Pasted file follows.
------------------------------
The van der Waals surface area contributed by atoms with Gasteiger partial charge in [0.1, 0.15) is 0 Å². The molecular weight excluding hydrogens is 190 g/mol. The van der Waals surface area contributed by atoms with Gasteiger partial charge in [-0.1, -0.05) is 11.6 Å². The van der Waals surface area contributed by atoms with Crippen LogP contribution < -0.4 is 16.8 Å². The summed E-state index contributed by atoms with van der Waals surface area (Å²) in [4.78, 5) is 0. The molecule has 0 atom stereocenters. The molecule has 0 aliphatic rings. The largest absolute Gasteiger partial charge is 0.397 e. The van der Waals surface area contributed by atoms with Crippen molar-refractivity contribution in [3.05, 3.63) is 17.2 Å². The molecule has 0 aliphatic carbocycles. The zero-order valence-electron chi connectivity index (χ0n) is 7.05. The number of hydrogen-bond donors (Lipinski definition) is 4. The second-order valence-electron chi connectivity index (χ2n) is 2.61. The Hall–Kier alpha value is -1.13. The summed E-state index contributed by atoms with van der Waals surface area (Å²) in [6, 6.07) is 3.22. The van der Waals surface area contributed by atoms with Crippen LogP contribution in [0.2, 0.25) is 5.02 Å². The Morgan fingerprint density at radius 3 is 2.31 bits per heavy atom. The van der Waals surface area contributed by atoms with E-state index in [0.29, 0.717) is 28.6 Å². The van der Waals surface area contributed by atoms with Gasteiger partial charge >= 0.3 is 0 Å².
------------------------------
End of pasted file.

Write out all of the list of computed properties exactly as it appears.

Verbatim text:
The van der Waals surface area contributed by atoms with Gasteiger partial charge in [0.1, 0.15) is 0 Å². The molecular weight excluding hydrogens is 190 g/mol. The van der Waals surface area contributed by atoms with Gasteiger partial charge in [-0.1, -0.05) is 11.6 Å². The van der Waals surface area contributed by atoms with Crippen LogP contribution < -0.4 is 16.8 Å². The summed E-state index contributed by atoms with van der Waals surface area (Å²) in [4.78, 5) is 0. The molecule has 0 atom stereocenters. The molecule has 0 aliphatic rings. The largest absolute Gasteiger partial charge is 0.397 e. The van der Waals surface area contributed by atoms with Crippen molar-refractivity contribution in [3.05, 3.63) is 17.2 Å². The molecule has 0 aliphatic carbocycles. The zero-order valence-electron chi connectivity index (χ0n) is 7.05. The number of hydrogen-bond donors (Lipinski definition) is 4. The second-order valence-electron chi connectivity index (χ2n) is 2.61. The Hall–Kier alpha value is -1.13. The summed E-state index contributed by atoms with van der Waals surface area (Å²) in [6, 6.07) is 3.22. The van der Waals surface area contributed by atoms with Crippen LogP contribution in [0.2, 0.25) is 5.02 Å². The Morgan fingerprint density at radius 3 is 2.31 bits per heavy atom. The van der Waals surface area contributed by atoms with E-state index in [0.29, 0.717) is 28.6 Å². The van der Waals surface area contributed by atoms with Gasteiger partial charge >= 0.3 is 0 Å².